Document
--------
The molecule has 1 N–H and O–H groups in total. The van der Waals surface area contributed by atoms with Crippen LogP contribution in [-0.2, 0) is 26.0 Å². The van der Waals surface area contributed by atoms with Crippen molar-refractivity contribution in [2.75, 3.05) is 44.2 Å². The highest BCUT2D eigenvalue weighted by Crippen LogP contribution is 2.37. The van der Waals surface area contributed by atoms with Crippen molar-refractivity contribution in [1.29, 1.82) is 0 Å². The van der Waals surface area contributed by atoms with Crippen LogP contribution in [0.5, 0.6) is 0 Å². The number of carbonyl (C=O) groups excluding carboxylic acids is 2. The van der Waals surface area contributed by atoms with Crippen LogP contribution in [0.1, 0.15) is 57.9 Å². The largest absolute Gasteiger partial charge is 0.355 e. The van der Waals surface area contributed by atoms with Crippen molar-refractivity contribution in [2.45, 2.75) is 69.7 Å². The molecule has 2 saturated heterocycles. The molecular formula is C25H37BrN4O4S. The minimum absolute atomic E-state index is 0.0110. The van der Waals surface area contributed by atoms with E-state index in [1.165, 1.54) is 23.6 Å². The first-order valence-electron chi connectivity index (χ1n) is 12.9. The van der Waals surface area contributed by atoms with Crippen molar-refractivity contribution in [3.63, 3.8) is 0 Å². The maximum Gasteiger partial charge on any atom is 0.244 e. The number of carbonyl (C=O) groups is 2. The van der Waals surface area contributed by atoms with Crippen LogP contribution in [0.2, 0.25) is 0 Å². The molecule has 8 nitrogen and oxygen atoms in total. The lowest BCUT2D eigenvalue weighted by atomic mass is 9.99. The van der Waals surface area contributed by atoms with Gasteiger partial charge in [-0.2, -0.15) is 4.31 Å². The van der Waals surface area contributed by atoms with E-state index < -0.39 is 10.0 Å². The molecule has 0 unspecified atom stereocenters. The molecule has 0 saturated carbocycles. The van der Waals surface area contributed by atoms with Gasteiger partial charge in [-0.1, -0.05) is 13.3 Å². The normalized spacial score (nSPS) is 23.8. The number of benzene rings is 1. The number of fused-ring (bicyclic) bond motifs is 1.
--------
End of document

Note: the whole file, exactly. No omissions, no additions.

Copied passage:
The molecule has 1 N–H and O–H groups in total. The van der Waals surface area contributed by atoms with Crippen LogP contribution in [-0.2, 0) is 26.0 Å². The van der Waals surface area contributed by atoms with Crippen molar-refractivity contribution in [2.75, 3.05) is 44.2 Å². The highest BCUT2D eigenvalue weighted by Crippen LogP contribution is 2.37. The van der Waals surface area contributed by atoms with Crippen molar-refractivity contribution in [1.29, 1.82) is 0 Å². The van der Waals surface area contributed by atoms with Crippen LogP contribution in [0.5, 0.6) is 0 Å². The number of carbonyl (C=O) groups excluding carboxylic acids is 2. The van der Waals surface area contributed by atoms with Crippen LogP contribution in [0.1, 0.15) is 57.9 Å². The largest absolute Gasteiger partial charge is 0.355 e. The van der Waals surface area contributed by atoms with Crippen molar-refractivity contribution in [2.45, 2.75) is 69.7 Å². The molecule has 2 saturated heterocycles. The molecular formula is C25H37BrN4O4S. The minimum absolute atomic E-state index is 0.0110. The van der Waals surface area contributed by atoms with E-state index in [1.165, 1.54) is 23.6 Å². The first-order valence-electron chi connectivity index (χ1n) is 12.9. The van der Waals surface area contributed by atoms with Crippen molar-refractivity contribution in [3.63, 3.8) is 0 Å². The maximum Gasteiger partial charge on any atom is 0.244 e. The number of carbonyl (C=O) groups is 2. The van der Waals surface area contributed by atoms with Crippen LogP contribution in [0.2, 0.25) is 0 Å². The molecule has 8 nitrogen and oxygen atoms in total. The lowest BCUT2D eigenvalue weighted by atomic mass is 9.99. The van der Waals surface area contributed by atoms with Gasteiger partial charge in [-0.2, -0.15) is 4.31 Å². The van der Waals surface area contributed by atoms with E-state index < -0.39 is 10.0 Å². The molecule has 0 unspecified atom stereocenters. The molecule has 0 saturated carbocycles. The van der Waals surface area contributed by atoms with Gasteiger partial charge in [-0.1, -0.05) is 13.3 Å². The normalized spacial score (nSPS) is 23.8. The number of benzene rings is 1. The number of fused-ring (bicyclic) bond motifs is 1.